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Youth Blog: The Archer Shoot Part 2

By | 2018-01-14T23:40:06+00:00 January 14th, 2018|Behind the Scenes, Youth Blogger|

Planning the Archer Shoot

Looking back at our initial ideas, the actual shoot looked a lot different than we originally thought it would. From the time we started planning in September to filming day in November, a lot of things happened and changed. But, as I’ve written before, sometimes things don’t go according to plan, and it is usually for the better.

When thinking about the location for the shoot, our high school seemed like the perfect place to film, and we were excited about the idea of filming in Archer’s beautiful central courtyard. However, because of the amount of construction on campus, Archer was not able to accommodate this activity, but still offered to support us in any way possible. We decided to film in Julie’s backyard instead.

When writing the grant, we were planning to have 8 girls total on our team. These roles included a producer, director, cinematographer, sound recordist and 4 interviewees. I initially wanted to reach out to members of different leadership club who could fill out applications about why they should be selected to be interviewed, but I did not want to add more stress to girls’ already hectic workload.

I sent out an email to my entire grade of about 80 girls, and I reached out individually to the girls who attended our small meeting in May. I also approached girls who I thought would be interested, like if they were in the film class or theater. Since this time of the year is really hectic for seniors trying balance schoolwork and extracurriculars with meeting college application deadlines, a lot of girls who were interested simply did not have the time. I still was able to put together a team of 7 other girls that were very excited about the project.

A few weeks before the shoot, Courtney Graham reached out to me about how LWSD! started working with a few consultants at Buzzfeed to help the organization increase their social media presence. She told me that they offered to connect us with YouTubers/social influencers who wanted to be interviewed about the women who inspired them. This was perfect timing because three of the crew members were no longer able to make it. Plus, when I told the girls on the team that we would have the opportunity to work with members of Buzzfeed/YouTubers, they were even more excited to be part of the project.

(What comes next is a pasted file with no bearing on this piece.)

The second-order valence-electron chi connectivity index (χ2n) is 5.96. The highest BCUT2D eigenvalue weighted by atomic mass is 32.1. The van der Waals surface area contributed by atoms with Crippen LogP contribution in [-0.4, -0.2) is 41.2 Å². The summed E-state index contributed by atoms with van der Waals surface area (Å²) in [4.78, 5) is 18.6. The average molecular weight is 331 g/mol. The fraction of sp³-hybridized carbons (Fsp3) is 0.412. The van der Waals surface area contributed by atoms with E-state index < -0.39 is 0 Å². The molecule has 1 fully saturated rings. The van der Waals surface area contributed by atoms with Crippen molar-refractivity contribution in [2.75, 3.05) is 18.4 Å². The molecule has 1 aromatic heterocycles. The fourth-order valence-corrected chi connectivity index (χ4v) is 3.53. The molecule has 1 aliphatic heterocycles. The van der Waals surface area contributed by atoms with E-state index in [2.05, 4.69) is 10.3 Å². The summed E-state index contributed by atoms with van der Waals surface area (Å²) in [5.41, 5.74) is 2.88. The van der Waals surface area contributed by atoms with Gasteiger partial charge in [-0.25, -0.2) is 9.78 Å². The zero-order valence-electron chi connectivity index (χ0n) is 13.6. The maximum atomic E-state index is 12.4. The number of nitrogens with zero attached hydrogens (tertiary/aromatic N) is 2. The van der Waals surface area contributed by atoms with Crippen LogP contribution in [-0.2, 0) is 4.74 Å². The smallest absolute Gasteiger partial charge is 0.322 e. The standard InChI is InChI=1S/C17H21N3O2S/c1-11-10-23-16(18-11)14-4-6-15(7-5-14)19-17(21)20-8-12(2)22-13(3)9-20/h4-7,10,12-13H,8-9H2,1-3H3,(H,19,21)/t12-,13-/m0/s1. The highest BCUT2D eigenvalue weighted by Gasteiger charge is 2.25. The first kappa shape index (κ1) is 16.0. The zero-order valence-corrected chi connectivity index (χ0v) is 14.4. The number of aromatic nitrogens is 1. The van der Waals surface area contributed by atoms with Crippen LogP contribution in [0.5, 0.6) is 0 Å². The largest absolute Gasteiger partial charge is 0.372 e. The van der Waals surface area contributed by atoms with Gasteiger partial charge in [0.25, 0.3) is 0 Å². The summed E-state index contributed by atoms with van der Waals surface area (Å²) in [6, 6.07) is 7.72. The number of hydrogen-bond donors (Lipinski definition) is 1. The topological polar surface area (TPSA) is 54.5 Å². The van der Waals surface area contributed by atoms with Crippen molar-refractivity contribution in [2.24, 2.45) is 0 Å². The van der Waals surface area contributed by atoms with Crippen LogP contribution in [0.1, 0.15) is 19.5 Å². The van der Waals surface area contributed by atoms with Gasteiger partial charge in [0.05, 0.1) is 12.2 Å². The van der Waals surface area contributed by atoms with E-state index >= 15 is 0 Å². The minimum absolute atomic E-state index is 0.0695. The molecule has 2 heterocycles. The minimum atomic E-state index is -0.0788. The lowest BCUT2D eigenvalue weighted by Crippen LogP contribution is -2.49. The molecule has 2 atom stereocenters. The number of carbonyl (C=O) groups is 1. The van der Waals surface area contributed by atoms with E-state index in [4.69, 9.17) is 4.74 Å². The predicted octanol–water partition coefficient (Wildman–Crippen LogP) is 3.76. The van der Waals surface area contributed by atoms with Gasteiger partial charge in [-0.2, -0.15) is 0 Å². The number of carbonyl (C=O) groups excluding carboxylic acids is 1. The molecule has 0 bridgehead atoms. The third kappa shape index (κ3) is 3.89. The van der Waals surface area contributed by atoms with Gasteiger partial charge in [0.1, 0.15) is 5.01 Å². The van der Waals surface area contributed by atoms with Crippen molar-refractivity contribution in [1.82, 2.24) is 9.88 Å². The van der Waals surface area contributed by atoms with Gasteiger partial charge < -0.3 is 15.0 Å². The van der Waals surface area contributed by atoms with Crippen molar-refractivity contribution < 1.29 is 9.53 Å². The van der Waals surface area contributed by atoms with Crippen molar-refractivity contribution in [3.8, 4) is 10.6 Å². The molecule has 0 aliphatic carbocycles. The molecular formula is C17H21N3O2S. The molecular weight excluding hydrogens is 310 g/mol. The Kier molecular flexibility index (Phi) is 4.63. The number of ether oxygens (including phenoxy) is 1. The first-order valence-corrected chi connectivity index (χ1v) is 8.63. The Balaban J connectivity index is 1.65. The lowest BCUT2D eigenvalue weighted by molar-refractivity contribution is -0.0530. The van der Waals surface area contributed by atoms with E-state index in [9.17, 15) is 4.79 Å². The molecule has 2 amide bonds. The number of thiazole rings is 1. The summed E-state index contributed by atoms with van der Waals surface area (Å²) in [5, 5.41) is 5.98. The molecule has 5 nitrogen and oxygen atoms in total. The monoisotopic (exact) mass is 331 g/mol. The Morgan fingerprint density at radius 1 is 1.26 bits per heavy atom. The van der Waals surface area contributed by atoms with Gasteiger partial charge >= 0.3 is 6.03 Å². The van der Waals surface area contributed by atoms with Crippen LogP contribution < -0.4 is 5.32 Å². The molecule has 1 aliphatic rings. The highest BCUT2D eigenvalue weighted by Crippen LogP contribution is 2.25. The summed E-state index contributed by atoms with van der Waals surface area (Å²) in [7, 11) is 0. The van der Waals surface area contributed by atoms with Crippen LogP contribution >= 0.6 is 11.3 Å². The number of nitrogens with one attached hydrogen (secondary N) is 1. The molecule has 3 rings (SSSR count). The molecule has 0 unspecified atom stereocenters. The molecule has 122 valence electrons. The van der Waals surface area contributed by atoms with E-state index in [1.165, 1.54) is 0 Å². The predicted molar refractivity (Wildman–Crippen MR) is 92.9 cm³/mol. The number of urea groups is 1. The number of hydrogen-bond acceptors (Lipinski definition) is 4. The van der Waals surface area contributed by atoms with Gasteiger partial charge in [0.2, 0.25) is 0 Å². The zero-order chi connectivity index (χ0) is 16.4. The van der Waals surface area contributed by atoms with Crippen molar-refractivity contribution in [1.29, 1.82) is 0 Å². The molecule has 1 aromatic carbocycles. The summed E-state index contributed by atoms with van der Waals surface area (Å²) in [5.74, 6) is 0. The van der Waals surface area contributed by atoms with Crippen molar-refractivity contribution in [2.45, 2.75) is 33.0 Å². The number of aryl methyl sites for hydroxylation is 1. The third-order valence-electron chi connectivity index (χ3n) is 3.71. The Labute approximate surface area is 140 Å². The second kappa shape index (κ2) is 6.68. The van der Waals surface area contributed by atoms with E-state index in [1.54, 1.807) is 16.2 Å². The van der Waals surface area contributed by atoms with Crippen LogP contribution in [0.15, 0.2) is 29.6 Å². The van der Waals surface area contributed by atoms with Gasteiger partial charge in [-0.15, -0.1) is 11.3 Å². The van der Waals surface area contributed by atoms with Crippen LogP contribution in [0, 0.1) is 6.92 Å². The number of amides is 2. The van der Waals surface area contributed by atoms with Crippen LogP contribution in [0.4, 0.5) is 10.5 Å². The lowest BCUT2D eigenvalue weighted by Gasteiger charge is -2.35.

After finally figuring out my team members and everyone’s roles, I also worked with our film teacher to borrow the necessary equipment, like cameras, SD/video cards, batteries and tripods.We figured it would be best to use Archer’s equipment, since girls should be learning on the cameras that we have available to us at school.

What was once a crew of 8 shrunk down to 5, but I always had complete faith that we were going to make it work. With everything ready to go, I left school on Friday with the cameras and other equipment from our media space and prepared for our shoot on Sunday, November 5.

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Juliette Carrillo on JoAnne Akalaitis

By | 2018-01-14T23:37:19+00:00 January 14th, 2018|New Interview Announcement|

Happy Holidays, my friends.

What an amazing year for Look What SHE Did! The response to our work has been tremendous and I think it’s because we are meeting a true need— telling positive stories by, for and about women. We are narrating an alternative history, filling in the gaps with tales of the untold achievements of women.